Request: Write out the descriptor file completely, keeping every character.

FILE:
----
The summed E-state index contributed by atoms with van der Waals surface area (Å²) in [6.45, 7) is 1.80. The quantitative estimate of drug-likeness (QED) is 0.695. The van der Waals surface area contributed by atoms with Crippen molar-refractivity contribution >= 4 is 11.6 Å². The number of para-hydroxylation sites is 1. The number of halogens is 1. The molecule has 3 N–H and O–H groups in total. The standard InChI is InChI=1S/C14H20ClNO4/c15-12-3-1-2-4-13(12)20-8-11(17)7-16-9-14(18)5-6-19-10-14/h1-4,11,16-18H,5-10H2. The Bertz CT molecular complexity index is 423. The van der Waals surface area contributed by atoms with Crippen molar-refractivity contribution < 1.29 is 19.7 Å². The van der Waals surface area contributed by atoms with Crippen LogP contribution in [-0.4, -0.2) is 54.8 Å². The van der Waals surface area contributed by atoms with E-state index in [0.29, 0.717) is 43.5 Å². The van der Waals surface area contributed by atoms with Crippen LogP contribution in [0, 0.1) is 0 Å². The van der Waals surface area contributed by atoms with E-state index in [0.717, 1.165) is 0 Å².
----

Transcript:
The summed E-state index contributed by atoms with van der Waals surface area (Å²) in [6.45, 7) is 1.80. The quantitative estimate of drug-likeness (QED) is 0.695. The van der Waals surface area contributed by atoms with Crippen molar-refractivity contribution >= 4 is 11.6 Å². The number of para-hydroxylation sites is 1. The number of halogens is 1. The molecule has 3 N–H and O–H groups in total. The standard InChI is InChI=1S/C14H20ClNO4/c15-12-3-1-2-4-13(12)20-8-11(17)7-16-9-14(18)5-6-19-10-14/h1-4,11,16-18H,5-10H2. The Bertz CT molecular complexity index is 423. The van der Waals surface area contributed by atoms with Crippen molar-refractivity contribution < 1.29 is 19.7 Å². The van der Waals surface area contributed by atoms with Crippen LogP contribution in [-0.4, -0.2) is 54.8 Å². The van der Waals surface area contributed by atoms with E-state index in [0.29, 0.717) is 43.5 Å². The van der Waals surface area contributed by atoms with Crippen LogP contribution in [0, 0.1) is 0 Å². The van der Waals surface area contributed by atoms with E-state index in [0.717, 1.165) is 0 Å².